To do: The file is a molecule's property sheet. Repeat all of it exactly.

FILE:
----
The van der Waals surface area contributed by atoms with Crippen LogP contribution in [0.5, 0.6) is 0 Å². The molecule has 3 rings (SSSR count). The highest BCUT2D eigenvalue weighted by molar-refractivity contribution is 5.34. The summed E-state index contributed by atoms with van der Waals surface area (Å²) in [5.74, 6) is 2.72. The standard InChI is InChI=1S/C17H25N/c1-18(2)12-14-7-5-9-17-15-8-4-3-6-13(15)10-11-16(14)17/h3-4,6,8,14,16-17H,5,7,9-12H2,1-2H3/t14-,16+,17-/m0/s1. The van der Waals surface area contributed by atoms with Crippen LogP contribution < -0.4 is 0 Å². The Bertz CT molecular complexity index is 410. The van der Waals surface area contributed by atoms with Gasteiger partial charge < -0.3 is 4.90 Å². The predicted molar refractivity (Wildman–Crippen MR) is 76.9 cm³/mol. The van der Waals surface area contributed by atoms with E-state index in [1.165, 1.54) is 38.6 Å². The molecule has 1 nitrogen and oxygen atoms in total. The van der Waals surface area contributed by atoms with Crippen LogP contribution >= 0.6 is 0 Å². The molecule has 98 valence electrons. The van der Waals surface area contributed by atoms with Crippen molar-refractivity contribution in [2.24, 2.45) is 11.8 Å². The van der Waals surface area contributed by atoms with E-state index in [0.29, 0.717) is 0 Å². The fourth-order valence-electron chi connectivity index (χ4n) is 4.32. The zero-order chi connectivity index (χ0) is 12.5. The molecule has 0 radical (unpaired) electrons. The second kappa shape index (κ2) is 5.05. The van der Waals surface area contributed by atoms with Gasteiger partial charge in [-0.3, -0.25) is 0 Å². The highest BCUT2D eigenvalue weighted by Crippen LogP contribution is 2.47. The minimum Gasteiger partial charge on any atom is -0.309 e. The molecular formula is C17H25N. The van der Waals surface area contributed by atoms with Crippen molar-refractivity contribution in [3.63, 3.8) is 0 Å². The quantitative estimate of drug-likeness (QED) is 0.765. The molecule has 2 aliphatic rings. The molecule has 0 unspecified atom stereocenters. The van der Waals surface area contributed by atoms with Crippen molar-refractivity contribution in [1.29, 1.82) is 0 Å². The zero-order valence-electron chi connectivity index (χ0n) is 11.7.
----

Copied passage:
The van der Waals surface area contributed by atoms with Crippen LogP contribution in [0.5, 0.6) is 0 Å². The molecule has 3 rings (SSSR count). The highest BCUT2D eigenvalue weighted by molar-refractivity contribution is 5.34. The summed E-state index contributed by atoms with van der Waals surface area (Å²) in [5.74, 6) is 2.72. The standard InChI is InChI=1S/C17H25N/c1-18(2)12-14-7-5-9-17-15-8-4-3-6-13(15)10-11-16(14)17/h3-4,6,8,14,16-17H,5,7,9-12H2,1-2H3/t14-,16+,17-/m0/s1. The van der Waals surface area contributed by atoms with Crippen LogP contribution < -0.4 is 0 Å². The Bertz CT molecular complexity index is 410. The van der Waals surface area contributed by atoms with Gasteiger partial charge < -0.3 is 4.90 Å². The predicted molar refractivity (Wildman–Crippen MR) is 76.9 cm³/mol. The van der Waals surface area contributed by atoms with E-state index in [1.165, 1.54) is 38.6 Å². The molecule has 1 nitrogen and oxygen atoms in total. The van der Waals surface area contributed by atoms with Crippen LogP contribution >= 0.6 is 0 Å². The molecule has 98 valence electrons. The van der Waals surface area contributed by atoms with Crippen molar-refractivity contribution in [2.24, 2.45) is 11.8 Å². The van der Waals surface area contributed by atoms with E-state index in [0.29, 0.717) is 0 Å². The fourth-order valence-electron chi connectivity index (χ4n) is 4.32. The zero-order chi connectivity index (χ0) is 12.5. The molecule has 0 radical (unpaired) electrons. The second kappa shape index (κ2) is 5.05. The van der Waals surface area contributed by atoms with Gasteiger partial charge in [-0.3, -0.25) is 0 Å². The highest BCUT2D eigenvalue weighted by Crippen LogP contribution is 2.47. The minimum Gasteiger partial charge on any atom is -0.309 e. The molecular formula is C17H25N. The van der Waals surface area contributed by atoms with Crippen molar-refractivity contribution in [3.63, 3.8) is 0 Å². The quantitative estimate of drug-likeness (QED) is 0.765. The molecule has 2 aliphatic rings. The molecule has 0 unspecified atom stereocenters. The van der Waals surface area contributed by atoms with Crippen molar-refractivity contribution in [1.29, 1.82) is 0 Å². The zero-order valence-electron chi connectivity index (χ0n) is 11.7.